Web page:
FRANCE: The purchaser of a franchisee’s buisness may not be held liable merely because of a termination of a distribution agreement.

Didier FERRIER | FRANCE | 2007-11-20


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That is particularly the case for large sales outlets because of the limits on commercial facilities imposed by the urban trade rules.
Thus, a franchisor seeks, by means of clauses banning reaffiliation and noncompetition clauses, to dissuade the franchisee from being affiliates with a competing network or carring on a similar activity, as well as, by means of intuitu personae, approval an preemption clauses, to prevent competitors from purchasing the franchised business.
In the case at hand (Order of 2007 May, 15 of the Cour de Cassation’s Commercial Chamber), a competing trade name purchased the franchisee’s business and, consequently, the franchise and procurement agreements were terminated before term.
The franchisor accused its competitor, the transferee of the business, of being a party of the unfair termination of the franchise and procurement agreements attached to the transferred business, of which the latter was perfectly aware.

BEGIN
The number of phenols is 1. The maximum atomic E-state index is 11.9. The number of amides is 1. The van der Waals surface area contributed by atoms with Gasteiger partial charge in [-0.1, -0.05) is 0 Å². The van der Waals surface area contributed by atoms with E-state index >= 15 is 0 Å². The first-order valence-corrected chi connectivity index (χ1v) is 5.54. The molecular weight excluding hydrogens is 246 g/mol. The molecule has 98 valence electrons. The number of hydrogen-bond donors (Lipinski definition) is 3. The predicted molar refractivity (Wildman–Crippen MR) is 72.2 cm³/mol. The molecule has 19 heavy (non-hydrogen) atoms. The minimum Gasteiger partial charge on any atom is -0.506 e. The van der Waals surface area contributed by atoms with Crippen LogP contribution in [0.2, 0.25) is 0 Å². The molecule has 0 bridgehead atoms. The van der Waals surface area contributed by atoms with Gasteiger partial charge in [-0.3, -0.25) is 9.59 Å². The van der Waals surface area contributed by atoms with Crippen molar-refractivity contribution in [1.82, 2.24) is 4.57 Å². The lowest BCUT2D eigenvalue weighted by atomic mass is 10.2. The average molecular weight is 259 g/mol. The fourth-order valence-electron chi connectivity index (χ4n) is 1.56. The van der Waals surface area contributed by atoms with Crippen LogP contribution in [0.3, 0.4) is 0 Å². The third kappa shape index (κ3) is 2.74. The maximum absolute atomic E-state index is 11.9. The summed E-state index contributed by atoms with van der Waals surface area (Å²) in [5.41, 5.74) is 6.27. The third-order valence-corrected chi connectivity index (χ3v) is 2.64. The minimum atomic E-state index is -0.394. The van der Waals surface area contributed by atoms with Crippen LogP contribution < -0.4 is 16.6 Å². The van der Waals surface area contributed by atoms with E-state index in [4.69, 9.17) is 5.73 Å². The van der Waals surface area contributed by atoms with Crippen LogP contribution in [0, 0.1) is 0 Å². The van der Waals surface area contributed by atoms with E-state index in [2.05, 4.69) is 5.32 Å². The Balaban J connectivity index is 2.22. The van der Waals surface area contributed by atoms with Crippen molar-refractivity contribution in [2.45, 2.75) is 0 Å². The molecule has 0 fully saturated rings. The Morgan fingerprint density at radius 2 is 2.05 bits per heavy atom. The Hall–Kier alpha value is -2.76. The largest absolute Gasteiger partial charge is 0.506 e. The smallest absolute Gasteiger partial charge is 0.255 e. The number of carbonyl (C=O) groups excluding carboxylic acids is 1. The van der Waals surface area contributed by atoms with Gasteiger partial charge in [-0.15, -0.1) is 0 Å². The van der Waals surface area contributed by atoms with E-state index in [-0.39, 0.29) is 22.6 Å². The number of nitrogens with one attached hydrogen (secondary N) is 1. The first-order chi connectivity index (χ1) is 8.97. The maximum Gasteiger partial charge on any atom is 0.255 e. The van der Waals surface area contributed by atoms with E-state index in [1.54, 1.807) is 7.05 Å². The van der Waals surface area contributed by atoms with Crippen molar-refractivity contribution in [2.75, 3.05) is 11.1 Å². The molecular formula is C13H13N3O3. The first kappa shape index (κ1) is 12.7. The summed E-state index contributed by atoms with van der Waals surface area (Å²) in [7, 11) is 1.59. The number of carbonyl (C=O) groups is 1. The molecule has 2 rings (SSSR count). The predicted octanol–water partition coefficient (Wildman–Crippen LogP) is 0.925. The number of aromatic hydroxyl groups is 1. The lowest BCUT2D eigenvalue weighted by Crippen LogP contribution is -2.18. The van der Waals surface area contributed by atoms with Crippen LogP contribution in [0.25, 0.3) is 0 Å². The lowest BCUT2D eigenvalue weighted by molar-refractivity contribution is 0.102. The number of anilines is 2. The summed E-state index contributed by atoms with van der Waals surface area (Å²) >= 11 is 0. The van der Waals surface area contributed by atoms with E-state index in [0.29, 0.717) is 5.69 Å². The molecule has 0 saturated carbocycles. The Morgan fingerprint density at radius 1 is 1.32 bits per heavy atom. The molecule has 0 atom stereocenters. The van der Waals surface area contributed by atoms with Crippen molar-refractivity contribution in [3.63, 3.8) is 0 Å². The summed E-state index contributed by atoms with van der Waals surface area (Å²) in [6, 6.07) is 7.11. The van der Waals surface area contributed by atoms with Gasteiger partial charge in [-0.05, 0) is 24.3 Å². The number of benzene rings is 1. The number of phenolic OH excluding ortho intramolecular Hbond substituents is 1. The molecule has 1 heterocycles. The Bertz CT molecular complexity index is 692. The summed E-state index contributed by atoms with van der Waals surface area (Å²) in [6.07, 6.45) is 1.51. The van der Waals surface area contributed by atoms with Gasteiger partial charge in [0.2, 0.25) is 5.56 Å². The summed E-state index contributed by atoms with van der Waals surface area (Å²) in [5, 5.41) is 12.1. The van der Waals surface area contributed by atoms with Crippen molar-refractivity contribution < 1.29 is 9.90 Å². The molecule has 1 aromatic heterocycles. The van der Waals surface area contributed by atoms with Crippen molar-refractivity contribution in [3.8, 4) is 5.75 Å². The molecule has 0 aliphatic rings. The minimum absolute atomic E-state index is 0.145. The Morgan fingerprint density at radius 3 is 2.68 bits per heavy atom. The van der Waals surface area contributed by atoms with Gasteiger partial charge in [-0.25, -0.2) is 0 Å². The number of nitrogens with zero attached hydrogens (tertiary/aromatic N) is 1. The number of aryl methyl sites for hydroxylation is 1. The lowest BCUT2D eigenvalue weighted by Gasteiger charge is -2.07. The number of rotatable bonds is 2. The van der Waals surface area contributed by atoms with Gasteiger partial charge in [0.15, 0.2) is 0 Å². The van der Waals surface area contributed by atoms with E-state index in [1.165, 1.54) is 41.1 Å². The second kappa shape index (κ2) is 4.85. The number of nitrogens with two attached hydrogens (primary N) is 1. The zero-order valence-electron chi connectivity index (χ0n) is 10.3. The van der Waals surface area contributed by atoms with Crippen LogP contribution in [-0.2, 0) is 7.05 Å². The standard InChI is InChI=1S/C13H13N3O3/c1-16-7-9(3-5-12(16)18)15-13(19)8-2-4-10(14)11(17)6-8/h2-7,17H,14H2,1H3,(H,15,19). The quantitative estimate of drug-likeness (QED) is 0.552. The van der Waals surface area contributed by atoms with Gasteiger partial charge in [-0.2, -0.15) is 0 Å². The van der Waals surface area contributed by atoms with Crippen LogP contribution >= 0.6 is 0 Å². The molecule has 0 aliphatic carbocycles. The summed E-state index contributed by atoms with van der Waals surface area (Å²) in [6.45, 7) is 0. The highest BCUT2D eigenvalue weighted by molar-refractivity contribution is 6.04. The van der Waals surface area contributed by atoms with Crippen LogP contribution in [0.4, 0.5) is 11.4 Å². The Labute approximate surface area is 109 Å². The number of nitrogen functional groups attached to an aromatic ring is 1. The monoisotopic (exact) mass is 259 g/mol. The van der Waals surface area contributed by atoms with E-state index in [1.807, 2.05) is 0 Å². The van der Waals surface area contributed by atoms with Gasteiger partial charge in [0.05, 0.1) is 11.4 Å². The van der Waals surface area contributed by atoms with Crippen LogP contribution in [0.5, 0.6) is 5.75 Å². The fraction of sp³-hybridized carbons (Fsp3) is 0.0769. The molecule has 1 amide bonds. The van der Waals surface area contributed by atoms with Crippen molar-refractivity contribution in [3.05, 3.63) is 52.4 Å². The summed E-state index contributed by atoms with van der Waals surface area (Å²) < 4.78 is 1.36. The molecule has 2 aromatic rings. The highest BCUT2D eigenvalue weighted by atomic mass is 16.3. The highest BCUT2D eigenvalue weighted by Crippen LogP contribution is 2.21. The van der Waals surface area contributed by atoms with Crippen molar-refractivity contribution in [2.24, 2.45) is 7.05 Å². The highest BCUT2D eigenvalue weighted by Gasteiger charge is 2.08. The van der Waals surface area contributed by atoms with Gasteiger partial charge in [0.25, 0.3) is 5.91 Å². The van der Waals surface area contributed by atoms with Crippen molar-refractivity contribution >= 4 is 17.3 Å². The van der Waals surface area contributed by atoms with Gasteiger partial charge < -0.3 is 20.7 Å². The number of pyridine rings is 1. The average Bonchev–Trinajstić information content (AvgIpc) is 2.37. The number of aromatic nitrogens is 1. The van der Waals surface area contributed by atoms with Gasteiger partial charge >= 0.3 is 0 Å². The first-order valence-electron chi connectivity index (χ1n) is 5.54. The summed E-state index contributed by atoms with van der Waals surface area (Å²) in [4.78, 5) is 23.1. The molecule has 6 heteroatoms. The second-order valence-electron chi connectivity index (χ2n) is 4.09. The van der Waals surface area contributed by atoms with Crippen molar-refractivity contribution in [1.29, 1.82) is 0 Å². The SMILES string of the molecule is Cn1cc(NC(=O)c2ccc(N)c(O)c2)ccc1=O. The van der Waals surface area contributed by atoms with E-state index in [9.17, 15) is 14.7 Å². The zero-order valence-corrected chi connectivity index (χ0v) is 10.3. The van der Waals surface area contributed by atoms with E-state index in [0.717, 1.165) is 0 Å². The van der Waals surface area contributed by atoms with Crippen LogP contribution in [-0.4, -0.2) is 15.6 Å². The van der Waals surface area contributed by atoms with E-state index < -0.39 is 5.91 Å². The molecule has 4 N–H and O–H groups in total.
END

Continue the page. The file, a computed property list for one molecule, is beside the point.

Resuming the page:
The lower court noted, on the one hand, that the franchisor was hable to exercise its preemption right but that it had let the transaction take place and, on the other, that the competitor, the transferee of the business, had made no errors in purchasing the business from the moment that, in the terms of the transfer agreement, the former franchisee, i.e., the transferor, agreed to personally see to the risks incourred subsequent to any wrongful terminations, before term, of the franchise and procurement agreements in progress.
The Cour de Cassation approved the solution: ‘the fair purchase of a business carried out in compliance with the franchisor’s preemption right is not an error that could make the purchaser a party to the transferor’s termination, even if it be wrongful, of the franchise agreement.’
That decision is a message encouraging drafters of franchise or procurement agreements, as well as of business transfer agreements, to be careful in dealing with the conditions for mantaining or, on the contrary, questioning relations between the transferred party and the transferor, i.e., here between the franchisor and the franchisee.



Didier FERRIER, IDI Country Expert for France.



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